What does work is when fans of your game post on forums that they are active on, or other similar sites. But you can’t control this, beyond getting people to the point of being excited about your game. If someone is talking about your game out on the Internet (Google Alerts to the rescue), you can definitely go join in — people are generally quite happy to hear from the developer of a game they are discussing. You just can’t roam around trying to start conversations about your own game.
As a new indie developer, you are selling yourself as much as you are selling your game. People need to know who your company is, what you stand for, and come to like/respect/trust you to the degree possible. Think about the creators of your favorite indie games, and most likely you know their distinctive “voice” from interviews, blog posts, magazine articles, or other coverage. You might even have a face to go with those names, if they happen to post pictures or have had some contest wins.
When people talk about PixelJunk, they talk about Dylan. When they talk about Braid, they talk about Jonathan Blow. The guys at 2D boy also get a fair bit of coverage as a company, as did the fellows at Introversion.
AAA games are made by giant companies, but indie games are made by individuals or very small teams. Players often want to know who the people are behind those games. If you want coverage and increased exposure, you need to write or say some stuff worth reading/hearing. The podcasts, interviews, and blogging that I do all contribute significant visibility to AI War and Arcen Games, and it’s fun for me besides. I also try to visit most forums that talk about the game, to answer any questions I can and make sure people feel like I’m accessible if they need something.
If you don’t like talking to people, you probably won’t like being an indie developer. Unless you’re exceptionally lucky or well-connected, you’re going to have to talk to a lot of people about your game, your company, yourself, and whatever other topics are of interest. Hopefully you’re like me and find this to be something of a perq, rather than a punishment.
At any rate, there ought to be something interesting about your game, otherwise you probably need to sit down and do some more work on it. Perhaps you’ve come up with some cool new game mechanic(s), maybe there are some technical innovations, maybe your art or music is extremely beautiful and amazing, maybe you’re blazing new paths in storytelling or crossing game genres in unexpected ways, or maybe you have some sort of new control mechanic. Maybe you’re doing something else that nobody ever thought of. Talk about whatever it is that makes your game unique, express your excitement, and enjoy talking with fans and potential fans.
Explore Every Opportunity
Note that I did not say take every opportunity. But, as your game gains in popularity, there will be a number of opportunities of questionable quality/legitimacy. Explore each one thoroughly until you are sure that it is not a good thing before you discard it. Sometimes huge opportunities come disguised as small notes or events that you might be tempted to write off.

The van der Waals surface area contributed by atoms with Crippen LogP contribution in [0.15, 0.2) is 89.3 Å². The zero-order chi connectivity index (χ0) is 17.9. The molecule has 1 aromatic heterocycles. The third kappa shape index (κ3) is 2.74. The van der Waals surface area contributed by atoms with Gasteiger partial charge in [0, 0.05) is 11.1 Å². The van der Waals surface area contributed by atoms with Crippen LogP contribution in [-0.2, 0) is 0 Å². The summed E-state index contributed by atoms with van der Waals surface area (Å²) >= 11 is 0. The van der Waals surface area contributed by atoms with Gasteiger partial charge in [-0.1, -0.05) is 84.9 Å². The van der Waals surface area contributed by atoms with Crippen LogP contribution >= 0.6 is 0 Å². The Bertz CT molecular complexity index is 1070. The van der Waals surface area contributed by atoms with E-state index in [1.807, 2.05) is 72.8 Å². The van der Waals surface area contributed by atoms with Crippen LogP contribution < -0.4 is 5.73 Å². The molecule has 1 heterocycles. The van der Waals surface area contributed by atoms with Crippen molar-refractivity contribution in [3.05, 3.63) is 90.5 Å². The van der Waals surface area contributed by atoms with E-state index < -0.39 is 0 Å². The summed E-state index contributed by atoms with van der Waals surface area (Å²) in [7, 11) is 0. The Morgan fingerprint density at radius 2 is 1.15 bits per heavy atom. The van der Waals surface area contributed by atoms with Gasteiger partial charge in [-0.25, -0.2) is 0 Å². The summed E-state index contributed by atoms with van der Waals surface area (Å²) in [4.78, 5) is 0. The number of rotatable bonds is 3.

Going along with this, this means that you should try to find all the reviewers you can to submit to, every distribution channel that you can find that is honest and willing to treat you fairly, and every other blogger or site that might lead to some promotion. Big boosts to visibility for your game can come from some rather surprising places, and often the places you thought would bring a lot of visibility really don’t do much at all.
Provide Excellent Support
This one pretty much speaks for itself. Always be honest and open, don’t try to hide your mistakes, and try to provide speedy resolutions to the inevitable issues that will occur (hopefully not too many such issues, though). Be open about timeframes and workloads, so that fans know what is going on. No one likes listening to a void, waiting for the next patch at some indeterminate future time (days, weeks, or months later? who knows?).
Basically: think of all the frustrating experiences you’ve had with support departments at big companies, and then do none of those things. Instead, just treat your customers like regular human beings, with all the due respect that implies, and you’re pretty much good to go. Most customer service problems come about from being impersonal and distant, and/or making things overly difficult or treating customers like insignificant numbers in a queue. Just treat customers how you would want to be treated, and you’re pretty well ahead of the game already.
Good customer service is a selling point, and besides which it’s just the right thing to do. If you want people to be excited about your company and your games, good service is part of the package. Big companies take note!
You may notice, looking at this list, that a lot of the topics are only peripherally related to marketing. I didn’t talk about magazine ads, banner ads, or any other sort of advertising. I didn’t talk about exclusives or back room deals. Indie developers generally cannot afford this sort of thing, but that’s okay — there are other ways to succeed, it just takes longer.
At the end of the day, all you are able to do is create a product and then get some people to look at it. If they think it’s great, they’ll tell some other people and will enable you to tell yet more people about how great your product is with some degree of credibility. Great service, free updates, and other activities that make it clear you care about your customers are also a real plus.
But that’s really all you can do. Keep sending out press releases, keep exploring every opportunitiy that you can find, but in the end you can’t make people like your game. Never stray from the truth into hyperbole when discussing your product, because your credibility is a hugely valuable asset (and people don’t fall for hyperbole very often, so you’re wasting your breath, anyway — there are solid practical reasons for being honest, aside from the moral reasons that are hopefully your main impetus).
If you make a great game, you still need to do a lot of promotion to actually find your audience. Even if your game is really great and fun, it’s still going to be an uphill battle over an extended period of time. But if your game isn’t great, no amount of promotion is going to save it. First focus on making the game everything it should be and more, and then focus on getting the word out. Neither task is easy, and both are equally neccessary if you want to do this as a business. Good luck!